With the Coronavirus lockdown imposed on many countries, there’s now more time on our hands to do these admin tasks we know we should do but never seem to get around to under normal circumstances. I’ve taken some time to book onto 3 races over 3 months from January-March 2020. Mr. Organised or what?
Nobody knows when the Coronavirus restrictions will be lifted because nobody can predict how the pandemic will go. As a safe bet, I’d recommend booking events from September 2020 onwards although this could be completely dependant on where you are in the world and how the pandemic develops so please do not hold me accountable for cancellations!
Anyway, most race organisers have been excellent in re-scheduling cancelled races and communicating the current situation to runners who had signed up for their races. In most cases, any races cancelled due to Coronavirus will be rescheduled for a time in the not so distant future. Where this isn’t possible, you’ll more than likely receive a full refund.
There you have it, no excuses. Start filling up your calendar with some running events!
4. Do More Solo Long Runs
If you’re still able to go outside use the time to get more long runs in. With the majority of the population essentially bound to their homes, now is the perfect time for long runs.
Traditionally, long runs are done on Sundays because they’re the least busy day of the week in terms of road and pavement traffic. However, the Coronavirus lockdown has flipped this on its head and now every day can be considered a ‘quiet day’.
In the town where I’m from, Maidstone in the UK, I can only describe every day as feeling like Christmas day. The roads resemble the barren wasteland of a spaghetti western with the silence occasionally broken up by a passing emergency, logistics or industrial vehicle. You do pass people on the pavement but this is a rare occurrence.
People truly are following the current advice of the government which is to ‘stay at home’. With fewer people out it means you’re less likely to break the steady and constant long-run flow. There’s nothing more irritating than when you have to stop at traffic lights for 2 minutes after having run for 5 miles straight.
Alternatively, having to constantly weave in and out of crowds on a supposedly ‘calm’ street interrupts a consistent cadence. Running when it’s quiet during the Coronavirus lockdown means you’ll be able to take advantage and go for more long runs. You’ll improve your running in no time.
Each week, I’m currently clocking up 40-45 miles at the moment and I’m getting most of the miles in over several long runs. These are runs which are typically 30-50% longer than your average run and should be done at a comfortable pace, all in the name of bettering endurance.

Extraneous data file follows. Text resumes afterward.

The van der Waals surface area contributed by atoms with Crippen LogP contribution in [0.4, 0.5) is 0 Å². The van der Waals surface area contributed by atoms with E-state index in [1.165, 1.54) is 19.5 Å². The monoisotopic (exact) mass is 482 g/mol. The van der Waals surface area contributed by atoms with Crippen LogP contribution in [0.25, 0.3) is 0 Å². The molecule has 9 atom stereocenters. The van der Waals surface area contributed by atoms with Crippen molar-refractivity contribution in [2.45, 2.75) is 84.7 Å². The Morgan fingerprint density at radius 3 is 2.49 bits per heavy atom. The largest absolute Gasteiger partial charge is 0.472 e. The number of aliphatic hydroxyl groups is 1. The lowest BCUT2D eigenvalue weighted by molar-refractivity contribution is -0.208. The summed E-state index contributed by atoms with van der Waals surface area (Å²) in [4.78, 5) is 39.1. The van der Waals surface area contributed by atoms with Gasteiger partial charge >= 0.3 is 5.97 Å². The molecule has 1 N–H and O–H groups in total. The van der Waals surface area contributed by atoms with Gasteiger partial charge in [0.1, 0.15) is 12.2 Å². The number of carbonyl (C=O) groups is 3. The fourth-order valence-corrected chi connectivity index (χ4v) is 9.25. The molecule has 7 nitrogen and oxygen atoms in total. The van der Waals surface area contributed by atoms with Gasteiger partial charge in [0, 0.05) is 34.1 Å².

5. Research and Purchase any Needed Gear
When we’re swamped in the busy commitments of daily life it’s hard to find the time to devote to defining what your running equipment requirements are and sourcing them. Not anymore.
For many of us, the Coronavirus lockdown means we’re confined to our homes for 95% of the time. This means we have more time on our hands to dedicate to activities we have needed to complete for a while but ‘haven’t been able to find the time.’
Many of us runners have a list of things we know we need but never get around to purchasing. We know our shoes need replacing, it’s going to be winter soon so we should get a sports jacket, our water bottle broke 2 months ago, and that we have run out of our energy gel supply, but we never sit down and make a list before procuring all of these things.
For example, I’ve needed new running shoes for 2 months now. The recommendation is that you should change your shoes roughly every 500 miles; I’ve had mine for over 800 and the rubber on the souls is slowly wearing away.
I really should know better! I’ve been running long enough! I just never get around to sitting down and taking the time to do the research before making purchases. Now, because of the Coronavirus lockdown, it’ll be easier for me to find the time and get the gear I need.
Use an evening to devote to a running equipment procurement exercise. Sit down with a cup of tea, a pen and paper and make a list of everything you need. Once you’re clear on what it is you need, get on your computer and start researching some the gear online.
Bookmark the running gear you like at the end of the session where you will hopefully be in a position to make the purchases. Ideally, you’ll want to streamline all purchasing activity into one session so mentally it’s a task ticked off of your to-do list. You don’t want to have to carry around the mental pressure of knowing there are an additional 3 items requiring further thought and research before purchasing from an unfinished task.
Write down every little item you need in a quick brain dump before thinking in more detail. Think about what your running requirements are and whether or not all the items you’ve jotted down are a necessity or a nice to have.
For example, a designer running jacket might be nice to have if you already have a perfectly okay running jacket that you already use. Part of spending wisely on running gear is assessing whether you really need what you think you need. Remember, there is a degree of emotion in every purchase. Make sure you apply some logic to your purchases before clicking the ‘buy now’ button!
For articles on running equipment & gear, check out the ‘Clothing & Accessories‘ category.
6. Join Running Discussions/Threads Online
The social running world may be on pause for many of us, but that doesn’t mean the social discussion is. Us runners are a friendly bunch and we love to chat about running with one another.
Facebook groups, online threads, forums, discussions, Whats App groups, YouTube videos, blogs, running websites, you name it. Where there’s a suitable space for discussion to take place, runners will find it and start to natter away between themselves.
Hot topics include training plans, events being trained for, race experiences, diet, gear, sporting events, whether people have been successful in their London marathon ballot (I’m never successful sadly), tips for building betters routes and many, many more.
If you want to improve your running during Coronavirus lockdown, get social and learn from other runners. There’s an unlimited number of conversations taking place right now so go find one and get involved.
To get started, you could go to the Facebook search bar and type in where you live (i.e. the town, city, province, state) followed by ‘running’ and a group will more than likely pop up for you to join. Give it a try!